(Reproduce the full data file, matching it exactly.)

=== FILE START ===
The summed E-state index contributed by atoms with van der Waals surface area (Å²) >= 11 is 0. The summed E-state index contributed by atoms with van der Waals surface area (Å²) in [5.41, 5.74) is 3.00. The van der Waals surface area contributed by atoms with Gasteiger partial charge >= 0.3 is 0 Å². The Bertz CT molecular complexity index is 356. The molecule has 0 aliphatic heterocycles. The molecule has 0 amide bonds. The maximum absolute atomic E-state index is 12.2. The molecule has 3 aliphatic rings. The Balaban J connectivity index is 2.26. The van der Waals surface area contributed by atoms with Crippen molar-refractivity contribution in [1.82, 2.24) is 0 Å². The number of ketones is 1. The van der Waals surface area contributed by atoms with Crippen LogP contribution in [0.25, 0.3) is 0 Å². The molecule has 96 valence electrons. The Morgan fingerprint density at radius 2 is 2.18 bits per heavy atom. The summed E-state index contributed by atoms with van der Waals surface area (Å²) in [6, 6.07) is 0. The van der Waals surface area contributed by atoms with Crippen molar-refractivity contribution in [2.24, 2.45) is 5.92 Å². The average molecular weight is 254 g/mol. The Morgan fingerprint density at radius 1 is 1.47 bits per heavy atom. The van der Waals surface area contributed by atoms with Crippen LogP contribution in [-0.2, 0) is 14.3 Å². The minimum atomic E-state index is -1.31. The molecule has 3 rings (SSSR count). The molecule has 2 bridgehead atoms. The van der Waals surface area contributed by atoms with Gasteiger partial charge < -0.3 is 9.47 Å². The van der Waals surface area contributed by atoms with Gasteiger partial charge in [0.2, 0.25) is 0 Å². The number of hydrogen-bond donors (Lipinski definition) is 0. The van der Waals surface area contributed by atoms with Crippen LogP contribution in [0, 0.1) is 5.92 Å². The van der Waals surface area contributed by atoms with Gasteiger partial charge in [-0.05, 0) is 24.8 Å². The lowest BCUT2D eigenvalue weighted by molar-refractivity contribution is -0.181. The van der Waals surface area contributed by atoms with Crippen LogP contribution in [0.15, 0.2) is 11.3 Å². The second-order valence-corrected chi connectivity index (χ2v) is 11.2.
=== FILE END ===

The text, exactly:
The summed E-state index contributed by atoms with van der Waals surface area (Å²) >= 11 is 0. The summed E-state index contributed by atoms with van der Waals surface area (Å²) in [5.41, 5.74) is 3.00. The van der Waals surface area contributed by atoms with Gasteiger partial charge >= 0.3 is 0 Å². The Bertz CT molecular complexity index is 356. The molecule has 0 aliphatic heterocycles. The molecule has 0 amide bonds. The maximum absolute atomic E-state index is 12.2. The molecule has 3 aliphatic rings. The Balaban J connectivity index is 2.26. The van der Waals surface area contributed by atoms with Crippen molar-refractivity contribution in [1.82, 2.24) is 0 Å². The number of ketones is 1. The van der Waals surface area contributed by atoms with Crippen LogP contribution in [0.25, 0.3) is 0 Å². The molecule has 96 valence electrons. The Morgan fingerprint density at radius 2 is 2.18 bits per heavy atom. The summed E-state index contributed by atoms with van der Waals surface area (Å²) in [6, 6.07) is 0. The van der Waals surface area contributed by atoms with Crippen molar-refractivity contribution in [2.24, 2.45) is 5.92 Å². The average molecular weight is 254 g/mol. The Morgan fingerprint density at radius 1 is 1.47 bits per heavy atom. The van der Waals surface area contributed by atoms with Crippen LogP contribution in [-0.2, 0) is 14.3 Å². The minimum atomic E-state index is -1.31. The molecule has 3 rings (SSSR count). The molecule has 2 bridgehead atoms. The van der Waals surface area contributed by atoms with Gasteiger partial charge < -0.3 is 9.47 Å². The van der Waals surface area contributed by atoms with Gasteiger partial charge in [0.2, 0.25) is 0 Å². The number of hydrogen-bond donors (Lipinski definition) is 0. The van der Waals surface area contributed by atoms with Crippen LogP contribution in [0, 0.1) is 5.92 Å². The van der Waals surface area contributed by atoms with Gasteiger partial charge in [-0.05, 0) is 24.8 Å². The lowest BCUT2D eigenvalue weighted by molar-refractivity contribution is -0.181. The van der Waals surface area contributed by atoms with Crippen LogP contribution in [0.15, 0.2) is 11.3 Å². The second-order valence-corrected chi connectivity index (χ2v) is 11.2.